Saturday, May 20, 2017

20 May 2017

Dear Grandfather Tobias,

Today we celebrate the 224th anniversary of your birth. While celebrating today, we really wish we had the opportunity to talk with you. There are so many unresolved questions about your life.

We believe we have identified your parents, Andreas Werst born about 1763 in Northampton, Pennsylvania. No surname has been discovered for his presumed wife and your mother Catherine. We have no birth certificate for you but we would not expect to find one for the time and place where you were born. The date comes from family records. We have found a record of your baptism at the Friendensville Lutheran Church in 1794.

Andreas Werst's family enumerated in the 1800 Federal Census.
There are two males listed as under age 10 in 1800 which would include Tobias.
"United States Census, 1800," database with images, FamilySearch
(https://family"XHR4-FS3: accessed 20 May 2017),
Andreas Werst, Salisbury, Northampton, Pennsylvania, United States; citing p. 624;
NARA microfilm publication M32, (Washington D.C.: National Archives and Records
Administration, n.d.), roll 37; FHL microfilm 360,340.
Note: Though listed as Salisbury, the image clearly lists the residents of Upper Saucon Township.
Since your father's will was written in German, we imagine that German was the language spoken in his home. It must have been your first language. We believe you must have also spoken English as your wife Nancy Carr seems to have been of Northern Irish heritage and would not have spoken German. Your family was either Lutheran or Reformed. Both congregations shared the same building and their records have been combined.

We know you served your country as a private during the War of 1812. You served with Capt. Robert McGuigan in the 123rd and 81st Regiments of the Pennsylvania Militia, Commanded by Lt. Col. James Montgomery. Your wife, then widow, Nancy (Carr) Werst applied for a widow's pension 23 March 1857.  Nancy said that you were disabled in 1814 and discharged at Danville, in Northumberland County. Were you wounded or injured in an accident? We just do not know.

The Pennsylvania Archives contains the following letter from Capt. McGuigan to the governor.

        Milton, July 2, 1812. 
To his Excellency, Simon Snyder, Governor of Pennsylvania:- 

 Sir: I have the honor to inform you that on the 1st day of July, 
instant, the several classes of the One Hundred and Twenty-third 
regiment of Pennsylvania militia; James Moodie, lieutenant colonel 
commandant, Second brigade, Ninth division, met in pursuance of brigade 
orders in Milton, Northumberland county; that upwards of the number 
seventy-nine have volunteered their services as their quota of militia 
to your 
Honor, to be ready to march at any time required. We beg leave to state 
to your Excellency that it is the wish of the company to march at the 
first call. 
                          Sir, your most obedient humble servant, 
                                    ROBERT McGUIGAN,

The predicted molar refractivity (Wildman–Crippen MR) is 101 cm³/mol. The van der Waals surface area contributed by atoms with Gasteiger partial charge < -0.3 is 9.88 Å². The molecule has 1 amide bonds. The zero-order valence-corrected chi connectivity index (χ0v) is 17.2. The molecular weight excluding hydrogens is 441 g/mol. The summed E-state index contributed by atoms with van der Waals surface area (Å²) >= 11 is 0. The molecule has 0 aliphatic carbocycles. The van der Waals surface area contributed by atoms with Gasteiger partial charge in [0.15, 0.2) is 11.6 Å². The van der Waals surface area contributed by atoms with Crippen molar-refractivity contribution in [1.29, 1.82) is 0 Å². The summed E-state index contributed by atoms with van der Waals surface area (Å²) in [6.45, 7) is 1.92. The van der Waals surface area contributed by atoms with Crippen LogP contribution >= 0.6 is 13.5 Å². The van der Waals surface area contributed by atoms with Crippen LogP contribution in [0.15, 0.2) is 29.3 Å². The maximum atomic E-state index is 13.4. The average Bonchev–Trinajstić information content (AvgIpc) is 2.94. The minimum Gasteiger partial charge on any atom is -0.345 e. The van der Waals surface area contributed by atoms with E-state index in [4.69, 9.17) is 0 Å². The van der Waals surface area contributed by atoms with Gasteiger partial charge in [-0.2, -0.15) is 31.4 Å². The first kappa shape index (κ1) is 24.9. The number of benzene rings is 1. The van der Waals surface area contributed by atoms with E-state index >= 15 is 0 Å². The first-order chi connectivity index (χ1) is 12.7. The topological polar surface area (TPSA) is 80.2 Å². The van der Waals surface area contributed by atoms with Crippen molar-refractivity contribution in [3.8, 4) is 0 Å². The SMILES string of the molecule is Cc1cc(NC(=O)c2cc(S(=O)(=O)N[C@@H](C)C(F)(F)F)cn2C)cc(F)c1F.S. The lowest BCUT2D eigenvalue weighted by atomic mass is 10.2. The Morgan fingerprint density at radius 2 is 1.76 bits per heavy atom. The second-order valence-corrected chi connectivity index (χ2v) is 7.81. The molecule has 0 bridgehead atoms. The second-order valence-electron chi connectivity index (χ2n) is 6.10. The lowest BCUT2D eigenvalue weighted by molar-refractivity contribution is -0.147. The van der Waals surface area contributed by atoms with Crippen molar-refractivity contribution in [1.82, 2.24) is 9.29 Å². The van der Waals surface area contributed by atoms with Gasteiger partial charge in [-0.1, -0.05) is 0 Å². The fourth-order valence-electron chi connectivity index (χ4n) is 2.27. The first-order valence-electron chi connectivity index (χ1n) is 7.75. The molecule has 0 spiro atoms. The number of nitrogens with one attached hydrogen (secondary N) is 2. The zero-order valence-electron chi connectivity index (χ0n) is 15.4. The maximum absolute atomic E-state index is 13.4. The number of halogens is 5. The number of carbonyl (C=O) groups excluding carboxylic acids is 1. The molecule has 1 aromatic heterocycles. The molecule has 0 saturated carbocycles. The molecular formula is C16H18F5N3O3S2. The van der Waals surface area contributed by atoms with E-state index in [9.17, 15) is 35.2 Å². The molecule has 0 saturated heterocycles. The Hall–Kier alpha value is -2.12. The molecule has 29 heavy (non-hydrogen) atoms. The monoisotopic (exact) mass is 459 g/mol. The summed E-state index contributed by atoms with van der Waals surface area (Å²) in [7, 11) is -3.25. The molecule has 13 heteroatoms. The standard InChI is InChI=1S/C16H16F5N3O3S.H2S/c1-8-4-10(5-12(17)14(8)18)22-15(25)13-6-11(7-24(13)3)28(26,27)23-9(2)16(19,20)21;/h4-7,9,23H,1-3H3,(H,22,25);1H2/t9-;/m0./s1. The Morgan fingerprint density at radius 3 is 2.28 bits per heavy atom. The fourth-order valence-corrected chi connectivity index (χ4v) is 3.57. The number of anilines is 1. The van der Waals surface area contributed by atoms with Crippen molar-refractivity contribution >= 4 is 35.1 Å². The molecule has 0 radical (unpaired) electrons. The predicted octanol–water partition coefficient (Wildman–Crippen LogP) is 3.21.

We know that your company was ready to go early in the war. At the outbreak of the war Northumberland county sent Captain Robert McGuigan's company and the Warrior Run Rifle company, Captain William McGuire, to join the troops at Erie and they served in the Black Rock Campaign. (Major William P. Clarke, Official History of the Militia and the National Guard of the State of Pennsylvania, 1909, P. 94).

Nancy also added that you were married by the Rev. John Bryson, Minister of the Gospel in December 1819. John Bryson was a Presbyterian minister who's ancestors immigrated to Pennsylvania from the north of Ireland but who were of Scottish descent. Perhaps Nancy's family were also Scots-Irish. We believe her father's name may have been Joseph Christopher Carr because of the name given your eldest son.

We do not know why you moved to Neave Township in Darke County, Ohio. We do know that you lived there in 1840.

Tobias Werst family with 5 sons and 2 daughters in 1840 census.
"United States Census, 1840," database with images, FamilySearch
( : accessed 20 May 2017),
Tobias Worst, Neave Township, Darke, Ohio, United States; citing p. 71 NARA microfilm publication
M704, (Washington D. C.: National Archives and Records Administration, n.d.),
roll 390; FHL microfilm 20,163.
The family is still living in Ohio in the 1850 census, but must have moved shortly after to Wabash County, Indiana where two grandsons were born in 1852. Your story ends in Wabash County, where you died 20 April 1855 and were buried four days later.

Tobias Werst tombstone at Mississinewa Memorial Cemetery
Tombstones were moved to this location when an earlier cemetery was flooded.
Photograph from author's personal collection.
There is so much we still need to learn about your life. Rest assured, we are still looking for answers to our questions. Any hints you could send would be greatly appreciated!

Happy Birthday,

Our descent from Tobias is as follows:
Cecily daughter of Betty Werst Cone, daughter of Cecil Oscar Werst, son of Lewis Werst, son of
George Washington Werst, son of Tobias Werst.

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